Lebanon (2010)

Content by Tony Macklin. Originally published on September 5, 2010 @ tonymacklin.net.

The first hour of Lebanon is some of the most excruciating footage you will ever see in a movie theater.

It's a punishing, disturbing experience. Samuel Maoz, the writer/director of Lebanon, was a tank gunner in the June 1982 Israeli invasion of Lebanon. More than 25 years later he has created a movie set in a tank during a day and night of that assault.

It's bright and lethal outside. Shafts of light penetrate the clanking, iron, potential tomb inside.

After about an hour of blood-sodden brutality, Maoz takes his foot off the accelerator -- and the audience's throat -- and the latter part of his movie becomes a fairly standard war movie. The foxhole genre in a tank.

But until then, Maoz takes us to the abyss and has us look down into the chaotic inhumanity and despair of war.

I must admit I was relieved when the movie became less brutal, but I also knew then it had lost some of its authenticity. Up until then, it was appalling -- anything gruesome seemed possible. But it becomes more an action movie than the unforgettable experience it had been.

As Lebanon winds down, it shifts its gears. It introduces one sequence of sudden humanity by a soldier to his enemy.

And it has a moment of contrived sentimentality when we find out a mother has gotten a message from her son in the tank. It's patented irony, too. [Lifetime movies visit the tank.] I wish Maoz had edited that out. Sentimentality did not fit in that tank's confines.

And Lebanon's final image, set in a wafting breeze, is comparatively upbeat. I didn't want Lebanon to deliver on its essential vision, but I think that I feel cheated that it didn't.

Lebanon is the story of four Israeli soldiers encased in a tank. They see outside through a telescopic gun sight equipped with night vision. The world they see is one of cruelty and carnage. They themselves inflict some.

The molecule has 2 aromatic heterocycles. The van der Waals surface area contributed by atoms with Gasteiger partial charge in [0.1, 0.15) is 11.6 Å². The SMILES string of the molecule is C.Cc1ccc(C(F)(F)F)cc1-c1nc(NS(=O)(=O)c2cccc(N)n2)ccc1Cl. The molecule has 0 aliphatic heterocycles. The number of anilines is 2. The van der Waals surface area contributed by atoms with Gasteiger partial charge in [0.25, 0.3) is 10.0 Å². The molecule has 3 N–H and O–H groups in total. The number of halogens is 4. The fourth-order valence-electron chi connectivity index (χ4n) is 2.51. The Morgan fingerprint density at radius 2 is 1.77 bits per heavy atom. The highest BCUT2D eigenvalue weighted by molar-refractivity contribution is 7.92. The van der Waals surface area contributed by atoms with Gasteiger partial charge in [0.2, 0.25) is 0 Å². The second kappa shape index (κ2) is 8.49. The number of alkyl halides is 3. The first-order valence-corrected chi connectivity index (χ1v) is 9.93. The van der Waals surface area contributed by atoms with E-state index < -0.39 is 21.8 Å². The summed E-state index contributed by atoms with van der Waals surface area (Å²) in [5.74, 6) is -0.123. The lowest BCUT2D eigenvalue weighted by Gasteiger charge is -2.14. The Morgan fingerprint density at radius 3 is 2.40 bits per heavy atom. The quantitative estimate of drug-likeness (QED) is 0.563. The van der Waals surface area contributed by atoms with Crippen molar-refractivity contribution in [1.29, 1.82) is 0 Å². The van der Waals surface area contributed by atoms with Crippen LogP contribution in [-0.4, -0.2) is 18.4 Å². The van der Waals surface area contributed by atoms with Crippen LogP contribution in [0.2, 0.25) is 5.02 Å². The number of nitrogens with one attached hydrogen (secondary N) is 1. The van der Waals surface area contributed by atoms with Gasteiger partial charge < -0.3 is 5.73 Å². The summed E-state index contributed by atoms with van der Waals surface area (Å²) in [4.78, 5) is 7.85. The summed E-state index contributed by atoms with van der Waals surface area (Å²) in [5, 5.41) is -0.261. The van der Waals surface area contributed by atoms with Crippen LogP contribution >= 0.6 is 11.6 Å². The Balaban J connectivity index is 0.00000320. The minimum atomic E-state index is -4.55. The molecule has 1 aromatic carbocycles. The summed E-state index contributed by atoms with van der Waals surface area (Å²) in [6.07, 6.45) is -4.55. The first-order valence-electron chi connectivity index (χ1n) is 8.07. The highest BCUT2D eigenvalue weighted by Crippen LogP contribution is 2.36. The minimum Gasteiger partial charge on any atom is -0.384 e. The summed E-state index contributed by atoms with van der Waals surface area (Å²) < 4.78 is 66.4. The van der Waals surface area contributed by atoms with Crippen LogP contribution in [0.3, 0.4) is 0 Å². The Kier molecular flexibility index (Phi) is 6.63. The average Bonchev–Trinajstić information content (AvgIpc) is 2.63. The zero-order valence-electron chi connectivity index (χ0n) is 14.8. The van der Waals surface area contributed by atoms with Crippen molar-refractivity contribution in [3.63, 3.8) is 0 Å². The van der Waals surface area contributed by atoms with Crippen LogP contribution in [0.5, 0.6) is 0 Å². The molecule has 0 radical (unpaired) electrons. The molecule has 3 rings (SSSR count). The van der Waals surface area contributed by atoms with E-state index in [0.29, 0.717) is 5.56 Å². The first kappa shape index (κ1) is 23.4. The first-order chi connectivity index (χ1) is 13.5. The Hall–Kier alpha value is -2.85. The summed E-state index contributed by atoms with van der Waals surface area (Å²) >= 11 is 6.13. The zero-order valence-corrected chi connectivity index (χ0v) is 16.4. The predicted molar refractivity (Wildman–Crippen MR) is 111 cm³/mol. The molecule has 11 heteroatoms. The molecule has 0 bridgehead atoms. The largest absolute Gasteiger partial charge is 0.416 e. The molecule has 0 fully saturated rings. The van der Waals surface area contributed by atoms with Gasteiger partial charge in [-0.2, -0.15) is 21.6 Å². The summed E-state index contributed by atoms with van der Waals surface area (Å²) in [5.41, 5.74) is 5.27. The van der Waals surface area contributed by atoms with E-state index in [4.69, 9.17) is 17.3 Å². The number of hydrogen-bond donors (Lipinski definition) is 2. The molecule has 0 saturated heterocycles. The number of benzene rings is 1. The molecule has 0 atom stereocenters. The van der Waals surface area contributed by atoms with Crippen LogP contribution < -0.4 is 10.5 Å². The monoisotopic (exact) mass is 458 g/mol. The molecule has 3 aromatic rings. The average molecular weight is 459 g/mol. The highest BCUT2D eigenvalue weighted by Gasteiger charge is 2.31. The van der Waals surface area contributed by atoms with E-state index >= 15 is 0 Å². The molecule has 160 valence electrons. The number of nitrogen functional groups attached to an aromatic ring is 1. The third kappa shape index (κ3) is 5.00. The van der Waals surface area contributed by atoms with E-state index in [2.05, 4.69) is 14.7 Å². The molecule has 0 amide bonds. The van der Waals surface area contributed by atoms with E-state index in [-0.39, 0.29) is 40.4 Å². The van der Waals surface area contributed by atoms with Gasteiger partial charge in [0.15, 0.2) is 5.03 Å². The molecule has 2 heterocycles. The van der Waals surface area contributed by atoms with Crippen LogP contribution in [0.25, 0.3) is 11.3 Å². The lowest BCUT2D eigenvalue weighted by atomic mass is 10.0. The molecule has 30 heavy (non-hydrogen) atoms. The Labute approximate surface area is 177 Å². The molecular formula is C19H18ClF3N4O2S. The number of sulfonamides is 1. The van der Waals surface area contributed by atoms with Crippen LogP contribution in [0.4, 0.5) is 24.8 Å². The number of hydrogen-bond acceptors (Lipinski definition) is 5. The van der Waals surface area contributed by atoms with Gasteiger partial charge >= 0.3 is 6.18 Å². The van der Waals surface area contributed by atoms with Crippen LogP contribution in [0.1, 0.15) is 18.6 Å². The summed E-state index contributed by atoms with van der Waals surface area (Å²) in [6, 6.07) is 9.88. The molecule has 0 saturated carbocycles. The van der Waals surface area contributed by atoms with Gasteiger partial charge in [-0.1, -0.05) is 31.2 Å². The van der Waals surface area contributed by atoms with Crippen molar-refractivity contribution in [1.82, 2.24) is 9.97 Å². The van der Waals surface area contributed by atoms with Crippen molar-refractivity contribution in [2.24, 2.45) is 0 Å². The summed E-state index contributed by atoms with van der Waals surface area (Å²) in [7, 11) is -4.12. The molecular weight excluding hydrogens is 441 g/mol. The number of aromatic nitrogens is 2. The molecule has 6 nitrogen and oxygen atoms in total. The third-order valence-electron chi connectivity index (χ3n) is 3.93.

The four young soldiers are not prepared for what they encounter. How could they be?

The inexperienced quartet is made up of a novice tank commander Assi (Itay Tran), the tank's gunner Shmulik (Yoav Donat), the ammunition loader Hertzel (Oshri Cohen), and the driver Yigal (Michael Moshonov). They bicker and squabble like a dysfunctional, marooned family.

Inside the tank is a mess -- cigarette butts, crumpled soda cans, and spent shell casings float on the floor in a liquid mix of oil and urine. Assi tries to reclaim civilization in the tank by shaving, but it's a forlorn act.

On occasion a veteran area commander Jamil (Zohar Strauss) drops into the tank to give orders and try to shape up the dismal crew.

An Israeli corpse is put in the tank for protection until it can be airlifted away. A beaten Syrian prisoner is chained in the tank. None of the Israelis speak Arabic. A Christian Philangist comes into the tank, and he smilingly promises the prisoner unspeakable torture, while the crew thinks he is calming the Syrian.

No one is innocent. The Israelis are breaking the rules of combat, the Arabs are terrorizing, and the Christian Philangist is a thug.

Despite its more commercial last section, for much of its length, Lebanon is a biting, clanking ride through Hell.

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